illustrator of the four to both design and cut an image. This allowed him to achieve precisely the effect
he wished and makes “Nell Asleep” the most perfectly executed illustration in the book. All the other
images in Master Humphrey’s Clock were hostage to
what Phiz referred to as the “relays of woodcutters”:
Landells, Gray, Vasey and Williams (who also cut
four designs by the other artists).
The fourth illustrator, Daniel Maclise, provided
his sole image for The Old Curiosity Shop near the end
of the book. It is an arresting and complex picture of
Nell and the sexton by the well, much admired and
reproduced. The American illustrator Felix Darley
admired the Maclise Nell so much that he imported
her, complete with well but minus sexton, almost line
for line into his Dickens Little Folks series.
Phiz’s first image of Nell with Quilp (fig 1) is a
shocker after Williams’s gentle sleeper, and I believe
the design arose not merely out of Dickens’s text, but
from Phiz’s personal experience. On 28 March 1840,
just about the time Cattermole and Williams were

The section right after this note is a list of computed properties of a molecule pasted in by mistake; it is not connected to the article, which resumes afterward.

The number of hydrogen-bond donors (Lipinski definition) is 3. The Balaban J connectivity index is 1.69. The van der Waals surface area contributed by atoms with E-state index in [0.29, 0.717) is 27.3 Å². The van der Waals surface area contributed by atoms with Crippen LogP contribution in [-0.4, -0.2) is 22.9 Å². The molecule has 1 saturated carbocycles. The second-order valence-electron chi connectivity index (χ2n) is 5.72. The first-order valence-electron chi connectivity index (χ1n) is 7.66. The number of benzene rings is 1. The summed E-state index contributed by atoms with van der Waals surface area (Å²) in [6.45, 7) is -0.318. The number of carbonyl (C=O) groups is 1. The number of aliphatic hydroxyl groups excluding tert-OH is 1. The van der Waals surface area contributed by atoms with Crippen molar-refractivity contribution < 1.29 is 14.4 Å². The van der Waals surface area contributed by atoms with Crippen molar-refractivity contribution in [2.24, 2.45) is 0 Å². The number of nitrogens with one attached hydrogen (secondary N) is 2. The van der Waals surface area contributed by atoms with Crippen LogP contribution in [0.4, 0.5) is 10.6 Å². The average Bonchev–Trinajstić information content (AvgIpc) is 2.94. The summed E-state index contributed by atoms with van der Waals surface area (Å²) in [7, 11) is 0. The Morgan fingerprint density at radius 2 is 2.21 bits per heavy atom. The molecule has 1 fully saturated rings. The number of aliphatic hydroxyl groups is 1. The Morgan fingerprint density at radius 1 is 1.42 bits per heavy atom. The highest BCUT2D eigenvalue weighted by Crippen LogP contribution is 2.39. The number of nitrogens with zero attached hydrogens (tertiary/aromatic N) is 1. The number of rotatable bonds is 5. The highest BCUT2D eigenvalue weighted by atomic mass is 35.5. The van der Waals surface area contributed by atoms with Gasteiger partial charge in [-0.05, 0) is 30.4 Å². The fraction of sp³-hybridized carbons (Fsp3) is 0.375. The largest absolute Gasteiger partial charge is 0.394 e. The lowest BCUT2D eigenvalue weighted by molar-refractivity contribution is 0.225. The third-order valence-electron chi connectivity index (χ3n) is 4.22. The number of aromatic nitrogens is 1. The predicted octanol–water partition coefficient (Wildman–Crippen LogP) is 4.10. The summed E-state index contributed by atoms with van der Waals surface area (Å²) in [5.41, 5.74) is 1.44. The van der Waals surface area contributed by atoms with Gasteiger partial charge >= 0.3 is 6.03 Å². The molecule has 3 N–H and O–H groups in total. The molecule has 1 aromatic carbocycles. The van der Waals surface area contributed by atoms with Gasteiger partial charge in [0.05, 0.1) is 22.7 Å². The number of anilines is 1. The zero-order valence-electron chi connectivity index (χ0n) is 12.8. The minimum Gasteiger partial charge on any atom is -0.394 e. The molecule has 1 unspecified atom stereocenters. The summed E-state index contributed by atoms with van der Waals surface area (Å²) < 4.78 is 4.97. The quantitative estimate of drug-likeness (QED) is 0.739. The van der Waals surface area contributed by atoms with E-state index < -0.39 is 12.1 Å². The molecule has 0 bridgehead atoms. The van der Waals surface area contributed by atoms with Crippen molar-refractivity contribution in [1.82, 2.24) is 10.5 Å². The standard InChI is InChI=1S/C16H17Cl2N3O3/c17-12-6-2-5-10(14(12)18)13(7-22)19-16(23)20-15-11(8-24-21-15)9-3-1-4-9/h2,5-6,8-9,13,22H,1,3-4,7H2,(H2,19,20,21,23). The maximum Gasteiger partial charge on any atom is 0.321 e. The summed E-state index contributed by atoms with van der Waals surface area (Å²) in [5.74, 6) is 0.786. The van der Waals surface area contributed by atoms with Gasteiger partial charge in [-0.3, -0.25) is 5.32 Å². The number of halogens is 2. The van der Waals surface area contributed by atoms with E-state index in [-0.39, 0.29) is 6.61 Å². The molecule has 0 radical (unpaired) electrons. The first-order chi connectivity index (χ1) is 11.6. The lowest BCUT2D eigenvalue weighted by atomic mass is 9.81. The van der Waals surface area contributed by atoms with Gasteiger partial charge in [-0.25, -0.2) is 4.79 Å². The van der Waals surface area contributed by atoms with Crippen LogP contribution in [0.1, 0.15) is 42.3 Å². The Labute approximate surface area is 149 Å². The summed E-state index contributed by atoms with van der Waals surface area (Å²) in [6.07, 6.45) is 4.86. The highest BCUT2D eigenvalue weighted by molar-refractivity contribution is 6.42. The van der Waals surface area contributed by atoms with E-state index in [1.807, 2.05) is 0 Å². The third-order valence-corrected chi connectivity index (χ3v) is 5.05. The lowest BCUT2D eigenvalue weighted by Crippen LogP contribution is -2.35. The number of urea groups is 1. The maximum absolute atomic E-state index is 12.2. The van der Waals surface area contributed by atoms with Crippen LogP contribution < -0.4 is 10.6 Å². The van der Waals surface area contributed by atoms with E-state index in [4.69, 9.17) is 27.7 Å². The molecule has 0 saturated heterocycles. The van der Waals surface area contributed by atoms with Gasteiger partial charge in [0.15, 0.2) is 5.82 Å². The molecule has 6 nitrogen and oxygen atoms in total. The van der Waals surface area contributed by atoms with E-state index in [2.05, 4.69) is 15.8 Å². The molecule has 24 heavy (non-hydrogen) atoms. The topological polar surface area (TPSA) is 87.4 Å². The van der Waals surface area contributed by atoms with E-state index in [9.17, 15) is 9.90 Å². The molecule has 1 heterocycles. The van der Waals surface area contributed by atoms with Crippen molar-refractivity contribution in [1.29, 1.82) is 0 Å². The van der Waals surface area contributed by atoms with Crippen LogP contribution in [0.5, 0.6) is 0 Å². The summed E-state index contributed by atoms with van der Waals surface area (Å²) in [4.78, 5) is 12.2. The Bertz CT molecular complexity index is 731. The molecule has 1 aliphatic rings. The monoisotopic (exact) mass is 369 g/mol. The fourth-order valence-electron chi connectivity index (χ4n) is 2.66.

designing the first Nells, Phiz got married at Trinity Church, Marylebone, at the age of 25. Susannah
Reynolds, his 16-year-old bride, was an orphan, the
daughter of Abraham Reynolds, a Baptist minister
– and I confess to conflating Susannah with Phiz’s
Nell. Until I magnified the image (fig 2), I had been
mystified about why it took the Brownes nearly two
years to produce a child. Susannah later proved to be
extremely fertile and the Dickenses had their first
baby a mere nine months after their wedding. But
this picture suggests that in the first year of marriage
Susannah may have been terrified of sex. Look at the
distance between the two figures, the anxiety in the
face of the young woman and the coarseness of the
man. The image reeks with sexual allusion: Quilp’s
top hat, the umbrella, the empty drawer – and Nell’s
voluptuous mouth. Listen to Dickens’s words: “Mr
Quilp …[patted] her on the head. Such an application from any other hand might not have produced
a remarkable effect, but the child shrunk so quickly
from his touch and felt such an instinctive desire to
get out of his reach, that she rose directly and declared herself ready to return.” Did Susannah shrink
from Phiz this way early in their marriage?
Nell continues to look anxious in Phiz’s next three
images of her, and is particularly apprehensive when
she meets the schoolmaster (fig 3). But a change
occurs as she busies herself with embroidery in
the boisterous classroom; there she looks positively